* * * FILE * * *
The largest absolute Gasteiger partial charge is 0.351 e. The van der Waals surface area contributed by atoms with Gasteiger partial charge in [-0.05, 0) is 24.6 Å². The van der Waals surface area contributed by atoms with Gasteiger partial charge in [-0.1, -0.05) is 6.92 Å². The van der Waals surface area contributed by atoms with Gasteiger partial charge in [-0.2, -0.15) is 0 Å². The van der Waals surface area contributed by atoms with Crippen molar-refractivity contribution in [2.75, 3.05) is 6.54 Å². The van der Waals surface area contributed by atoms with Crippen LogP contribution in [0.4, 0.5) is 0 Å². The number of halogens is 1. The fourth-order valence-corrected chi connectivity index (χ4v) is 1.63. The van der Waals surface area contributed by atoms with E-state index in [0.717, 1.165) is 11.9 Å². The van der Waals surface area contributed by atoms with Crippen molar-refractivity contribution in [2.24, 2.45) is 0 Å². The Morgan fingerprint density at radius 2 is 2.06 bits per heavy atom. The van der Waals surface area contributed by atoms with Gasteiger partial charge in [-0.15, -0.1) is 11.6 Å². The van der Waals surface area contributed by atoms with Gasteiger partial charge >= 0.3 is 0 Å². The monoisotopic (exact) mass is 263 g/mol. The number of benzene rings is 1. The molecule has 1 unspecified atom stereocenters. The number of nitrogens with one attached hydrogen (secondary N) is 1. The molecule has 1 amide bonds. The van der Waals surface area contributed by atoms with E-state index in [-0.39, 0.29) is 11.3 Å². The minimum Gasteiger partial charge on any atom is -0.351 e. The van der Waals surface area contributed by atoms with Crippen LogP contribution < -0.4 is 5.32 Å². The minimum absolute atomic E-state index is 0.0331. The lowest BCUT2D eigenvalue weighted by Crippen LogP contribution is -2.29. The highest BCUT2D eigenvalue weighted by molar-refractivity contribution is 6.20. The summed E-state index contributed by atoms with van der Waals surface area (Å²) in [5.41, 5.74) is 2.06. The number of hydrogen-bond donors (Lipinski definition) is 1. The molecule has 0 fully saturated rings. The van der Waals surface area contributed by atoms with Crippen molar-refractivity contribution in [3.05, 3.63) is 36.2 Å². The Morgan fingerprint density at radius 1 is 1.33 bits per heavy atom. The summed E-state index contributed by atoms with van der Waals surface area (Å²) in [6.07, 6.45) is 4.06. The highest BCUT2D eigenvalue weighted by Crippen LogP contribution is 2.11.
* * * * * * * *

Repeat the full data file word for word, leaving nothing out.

The largest absolute Gasteiger partial charge is 0.351 e. The van der Waals surface area contributed by atoms with Gasteiger partial charge in [-0.05, 0) is 24.6 Å². The van der Waals surface area contributed by atoms with Gasteiger partial charge in [-0.1, -0.05) is 6.92 Å². The van der Waals surface area contributed by atoms with Gasteiger partial charge in [-0.2, -0.15) is 0 Å². The van der Waals surface area contributed by atoms with Crippen molar-refractivity contribution in [2.75, 3.05) is 6.54 Å². The van der Waals surface area contributed by atoms with Crippen LogP contribution in [0.4, 0.5) is 0 Å². The number of halogens is 1. The fourth-order valence-corrected chi connectivity index (χ4v) is 1.63. The van der Waals surface area contributed by atoms with E-state index in [0.717, 1.165) is 11.9 Å². The van der Waals surface area contributed by atoms with Crippen molar-refractivity contribution in [2.24, 2.45) is 0 Å². The Morgan fingerprint density at radius 2 is 2.06 bits per heavy atom. The van der Waals surface area contributed by atoms with Gasteiger partial charge in [-0.15, -0.1) is 11.6 Å². The van der Waals surface area contributed by atoms with Gasteiger partial charge >= 0.3 is 0 Å². The monoisotopic (exact) mass is 263 g/mol. The number of benzene rings is 1. The molecule has 1 unspecified atom stereocenters. The number of nitrogens with one attached hydrogen (secondary N) is 1. The molecule has 1 amide bonds. The van der Waals surface area contributed by atoms with E-state index in [-0.39, 0.29) is 11.3 Å². The minimum Gasteiger partial charge on any atom is -0.351 e. The van der Waals surface area contributed by atoms with Crippen LogP contribution < -0.4 is 5.32 Å². The minimum absolute atomic E-state index is 0.0331. The lowest BCUT2D eigenvalue weighted by Crippen LogP contribution is -2.29. The highest BCUT2D eigenvalue weighted by molar-refractivity contribution is 6.20. The summed E-state index contributed by atoms with van der Waals surface area (Å²) in [5.41, 5.74) is 2.06. The number of hydrogen-bond donors (Lipinski definition) is 1. The molecule has 0 fully saturated rings. The van der Waals surface area contributed by atoms with Crippen molar-refractivity contribution in [3.05, 3.63) is 36.2 Å². The Morgan fingerprint density at radius 1 is 1.33 bits per heavy atom. The summed E-state index contributed by atoms with van der Waals surface area (Å²) in [6.07, 6.45) is 4.06. The highest BCUT2D eigenvalue weighted by Crippen LogP contribution is 2.11.